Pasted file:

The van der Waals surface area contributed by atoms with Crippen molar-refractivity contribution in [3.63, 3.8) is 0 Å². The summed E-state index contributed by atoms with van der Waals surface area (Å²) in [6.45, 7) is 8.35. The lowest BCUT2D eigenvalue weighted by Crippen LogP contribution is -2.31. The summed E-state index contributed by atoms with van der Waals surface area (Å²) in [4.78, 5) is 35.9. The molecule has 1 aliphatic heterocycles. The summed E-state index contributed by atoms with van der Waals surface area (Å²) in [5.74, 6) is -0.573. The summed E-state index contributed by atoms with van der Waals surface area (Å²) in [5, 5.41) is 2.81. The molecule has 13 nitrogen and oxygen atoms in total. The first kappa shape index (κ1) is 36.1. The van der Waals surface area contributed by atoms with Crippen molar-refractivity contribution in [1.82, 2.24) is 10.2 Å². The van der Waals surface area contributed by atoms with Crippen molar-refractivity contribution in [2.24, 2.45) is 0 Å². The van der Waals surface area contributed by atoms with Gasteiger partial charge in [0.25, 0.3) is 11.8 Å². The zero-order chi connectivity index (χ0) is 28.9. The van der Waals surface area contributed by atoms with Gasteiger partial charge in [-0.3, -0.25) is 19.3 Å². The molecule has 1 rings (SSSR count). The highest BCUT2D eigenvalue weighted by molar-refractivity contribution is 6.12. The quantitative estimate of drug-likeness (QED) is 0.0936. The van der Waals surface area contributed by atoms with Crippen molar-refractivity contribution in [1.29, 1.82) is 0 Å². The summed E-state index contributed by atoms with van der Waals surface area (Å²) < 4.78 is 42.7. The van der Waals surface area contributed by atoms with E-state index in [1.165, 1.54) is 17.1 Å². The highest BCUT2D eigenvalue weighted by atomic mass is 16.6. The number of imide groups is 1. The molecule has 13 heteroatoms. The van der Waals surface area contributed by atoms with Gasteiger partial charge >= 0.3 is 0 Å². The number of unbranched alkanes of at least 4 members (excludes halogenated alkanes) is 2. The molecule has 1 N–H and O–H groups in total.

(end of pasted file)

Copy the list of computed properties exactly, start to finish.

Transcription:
The van der Waals surface area contributed by atoms with Crippen molar-refractivity contribution in [3.63, 3.8) is 0 Å². The summed E-state index contributed by atoms with van der Waals surface area (Å²) in [6.45, 7) is 8.35. The lowest BCUT2D eigenvalue weighted by Crippen LogP contribution is -2.31. The summed E-state index contributed by atoms with van der Waals surface area (Å²) in [4.78, 5) is 35.9. The molecule has 1 aliphatic heterocycles. The summed E-state index contributed by atoms with van der Waals surface area (Å²) in [5.74, 6) is -0.573. The summed E-state index contributed by atoms with van der Waals surface area (Å²) in [5, 5.41) is 2.81. The molecule has 13 nitrogen and oxygen atoms in total. The first kappa shape index (κ1) is 36.1. The van der Waals surface area contributed by atoms with Crippen molar-refractivity contribution in [1.82, 2.24) is 10.2 Å². The van der Waals surface area contributed by atoms with Crippen molar-refractivity contribution in [2.24, 2.45) is 0 Å². The van der Waals surface area contributed by atoms with Gasteiger partial charge in [0.25, 0.3) is 11.8 Å². The zero-order chi connectivity index (χ0) is 28.9. The van der Waals surface area contributed by atoms with Gasteiger partial charge in [-0.3, -0.25) is 19.3 Å². The molecule has 1 rings (SSSR count). The highest BCUT2D eigenvalue weighted by molar-refractivity contribution is 6.12. The quantitative estimate of drug-likeness (QED) is 0.0936. The van der Waals surface area contributed by atoms with Crippen molar-refractivity contribution in [1.29, 1.82) is 0 Å². The summed E-state index contributed by atoms with van der Waals surface area (Å²) < 4.78 is 42.7. The van der Waals surface area contributed by atoms with E-state index in [1.165, 1.54) is 17.1 Å². The highest BCUT2D eigenvalue weighted by atomic mass is 16.6. The number of imide groups is 1. The molecule has 13 heteroatoms. The van der Waals surface area contributed by atoms with Gasteiger partial charge >= 0.3 is 0 Å². The number of unbranched alkanes of at least 4 members (excludes halogenated alkanes) is 2. The molecule has 1 N–H and O–H groups in total.